Several weeks ago I was a function where I was sitting next to a senior man, who was retired from industry but teaching at our university. We were eating lunch to celebrate somebody's promotion or retirement, and he and I were idly chit-chatting about nothing of importance. At some point in the conversation he said, "I'm sorry I'm having trouble hearing you. Some study came out that said older men can't hear women's voices because they are too high pitched." I was stunned. Noticing that he lacked a wedding band, I said, "That must be difficult for your wife." I turned my back and refused to talk to him the rest of the function.
Comments like this are offensive because they make me feel uncomfortable. I found no humor in the comment, and it deeply bothered me because it seemed to say that whatever I had to say couldn't (and wouldn't) be heard. This fellow is of no consequence to my career and has a year-to-year contract.
Upon telling someone higher up the food chain about the comment, they were horrified and told me that I needed to report it. Part of me thinks that reporting is the right thing to do, but another part of me doesn't want to be accusatory. I just want to go on pretending this didn't happen, even though it still bothers me. It could result in the termination of this guy's contract. I wonder if he is saying things like this to his female students? If so, then I don't have a problem reporting him.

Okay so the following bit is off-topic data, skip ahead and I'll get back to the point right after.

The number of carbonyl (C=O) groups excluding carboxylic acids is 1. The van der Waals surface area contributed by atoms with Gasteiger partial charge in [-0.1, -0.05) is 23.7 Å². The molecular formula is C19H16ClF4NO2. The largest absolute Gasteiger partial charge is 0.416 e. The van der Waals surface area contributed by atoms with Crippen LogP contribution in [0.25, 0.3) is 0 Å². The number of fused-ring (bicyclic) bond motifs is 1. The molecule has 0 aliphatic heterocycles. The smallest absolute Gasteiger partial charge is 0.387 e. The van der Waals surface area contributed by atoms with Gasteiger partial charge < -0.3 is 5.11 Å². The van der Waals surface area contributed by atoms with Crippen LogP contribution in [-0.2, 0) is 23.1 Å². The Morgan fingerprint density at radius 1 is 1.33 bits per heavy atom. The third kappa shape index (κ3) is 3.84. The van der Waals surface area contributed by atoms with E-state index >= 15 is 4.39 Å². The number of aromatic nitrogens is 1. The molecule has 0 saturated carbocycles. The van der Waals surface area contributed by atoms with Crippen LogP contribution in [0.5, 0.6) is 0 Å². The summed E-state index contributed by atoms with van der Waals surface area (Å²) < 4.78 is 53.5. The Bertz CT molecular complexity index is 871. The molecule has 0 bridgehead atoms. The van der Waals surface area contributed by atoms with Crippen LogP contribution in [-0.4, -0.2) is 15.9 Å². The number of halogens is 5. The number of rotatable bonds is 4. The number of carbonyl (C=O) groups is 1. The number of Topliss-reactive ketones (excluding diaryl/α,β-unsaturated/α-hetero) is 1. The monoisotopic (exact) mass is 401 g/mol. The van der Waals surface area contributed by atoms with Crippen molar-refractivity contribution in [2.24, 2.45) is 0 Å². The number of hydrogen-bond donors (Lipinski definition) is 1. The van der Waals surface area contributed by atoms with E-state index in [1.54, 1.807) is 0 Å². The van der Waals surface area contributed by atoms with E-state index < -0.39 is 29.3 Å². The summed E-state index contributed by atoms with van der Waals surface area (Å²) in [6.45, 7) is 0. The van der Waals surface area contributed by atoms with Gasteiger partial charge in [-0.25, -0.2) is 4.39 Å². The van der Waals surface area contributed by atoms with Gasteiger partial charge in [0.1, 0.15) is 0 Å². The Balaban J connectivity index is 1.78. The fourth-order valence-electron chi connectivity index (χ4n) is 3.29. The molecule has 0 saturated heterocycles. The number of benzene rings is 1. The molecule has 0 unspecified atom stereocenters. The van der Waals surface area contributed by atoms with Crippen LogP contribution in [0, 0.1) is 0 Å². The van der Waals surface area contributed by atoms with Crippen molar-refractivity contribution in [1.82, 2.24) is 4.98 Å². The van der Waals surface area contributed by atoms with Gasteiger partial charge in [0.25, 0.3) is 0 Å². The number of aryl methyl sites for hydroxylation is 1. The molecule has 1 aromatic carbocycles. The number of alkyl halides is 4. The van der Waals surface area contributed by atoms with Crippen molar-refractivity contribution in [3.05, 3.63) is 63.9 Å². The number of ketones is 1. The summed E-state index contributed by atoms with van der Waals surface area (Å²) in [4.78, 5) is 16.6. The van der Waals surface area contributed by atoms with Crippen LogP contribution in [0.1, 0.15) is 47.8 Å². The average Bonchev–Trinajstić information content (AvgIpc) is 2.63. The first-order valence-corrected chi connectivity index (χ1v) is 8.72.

So many times in this career have things been said that cross my line of my idea of gender bias. And time and time again, I don't report it. I just complain. I suppose if I reported all the biased things said and done, then the upper administration would get so tired of it that they wouldn't take me seriously anymore.